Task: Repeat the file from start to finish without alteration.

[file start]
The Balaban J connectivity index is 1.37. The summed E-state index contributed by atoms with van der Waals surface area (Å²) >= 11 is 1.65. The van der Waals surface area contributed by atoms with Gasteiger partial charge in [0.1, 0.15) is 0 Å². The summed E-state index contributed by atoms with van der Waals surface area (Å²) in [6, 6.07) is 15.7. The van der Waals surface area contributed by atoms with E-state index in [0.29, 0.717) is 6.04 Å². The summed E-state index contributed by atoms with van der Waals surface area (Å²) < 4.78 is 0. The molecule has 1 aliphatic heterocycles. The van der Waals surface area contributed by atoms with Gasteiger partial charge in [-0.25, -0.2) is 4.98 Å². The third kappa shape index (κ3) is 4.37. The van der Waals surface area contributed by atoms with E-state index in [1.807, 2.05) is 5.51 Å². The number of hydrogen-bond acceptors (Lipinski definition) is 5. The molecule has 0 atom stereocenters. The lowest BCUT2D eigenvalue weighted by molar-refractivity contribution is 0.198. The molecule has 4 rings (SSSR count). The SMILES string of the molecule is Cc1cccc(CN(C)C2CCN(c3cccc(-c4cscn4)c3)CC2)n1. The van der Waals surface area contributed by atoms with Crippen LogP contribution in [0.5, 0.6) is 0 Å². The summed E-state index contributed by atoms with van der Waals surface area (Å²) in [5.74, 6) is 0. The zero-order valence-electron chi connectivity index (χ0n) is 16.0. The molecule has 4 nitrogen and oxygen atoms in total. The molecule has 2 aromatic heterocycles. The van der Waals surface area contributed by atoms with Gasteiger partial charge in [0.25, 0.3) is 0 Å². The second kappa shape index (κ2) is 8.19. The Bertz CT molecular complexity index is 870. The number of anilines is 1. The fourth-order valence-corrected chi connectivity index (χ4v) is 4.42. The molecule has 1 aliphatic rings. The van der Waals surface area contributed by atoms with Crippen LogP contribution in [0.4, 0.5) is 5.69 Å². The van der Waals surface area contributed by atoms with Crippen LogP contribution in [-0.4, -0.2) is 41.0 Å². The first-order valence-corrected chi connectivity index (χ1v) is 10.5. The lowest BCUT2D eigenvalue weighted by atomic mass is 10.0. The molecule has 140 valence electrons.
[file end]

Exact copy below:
The Balaban J connectivity index is 1.37. The summed E-state index contributed by atoms with van der Waals surface area (Å²) >= 11 is 1.65. The van der Waals surface area contributed by atoms with Gasteiger partial charge in [0.1, 0.15) is 0 Å². The summed E-state index contributed by atoms with van der Waals surface area (Å²) in [6, 6.07) is 15.7. The van der Waals surface area contributed by atoms with E-state index in [0.29, 0.717) is 6.04 Å². The summed E-state index contributed by atoms with van der Waals surface area (Å²) < 4.78 is 0. The molecule has 1 aliphatic heterocycles. The van der Waals surface area contributed by atoms with Gasteiger partial charge in [-0.25, -0.2) is 4.98 Å². The third kappa shape index (κ3) is 4.37. The van der Waals surface area contributed by atoms with E-state index in [1.807, 2.05) is 5.51 Å². The number of hydrogen-bond acceptors (Lipinski definition) is 5. The molecule has 0 atom stereocenters. The lowest BCUT2D eigenvalue weighted by molar-refractivity contribution is 0.198. The molecule has 4 rings (SSSR count). The SMILES string of the molecule is Cc1cccc(CN(C)C2CCN(c3cccc(-c4cscn4)c3)CC2)n1. The van der Waals surface area contributed by atoms with Crippen LogP contribution in [0.5, 0.6) is 0 Å². The summed E-state index contributed by atoms with van der Waals surface area (Å²) in [5.74, 6) is 0. The zero-order valence-electron chi connectivity index (χ0n) is 16.0. The molecule has 4 nitrogen and oxygen atoms in total. The molecule has 2 aromatic heterocycles. The van der Waals surface area contributed by atoms with Gasteiger partial charge in [0.25, 0.3) is 0 Å². The second kappa shape index (κ2) is 8.19. The Bertz CT molecular complexity index is 870. The number of anilines is 1. The fourth-order valence-corrected chi connectivity index (χ4v) is 4.42. The molecule has 1 aliphatic rings. The van der Waals surface area contributed by atoms with Crippen LogP contribution in [0.4, 0.5) is 5.69 Å². The van der Waals surface area contributed by atoms with Crippen LogP contribution in [-0.4, -0.2) is 41.0 Å². The first-order valence-corrected chi connectivity index (χ1v) is 10.5. The lowest BCUT2D eigenvalue weighted by atomic mass is 10.0. The molecule has 140 valence electrons.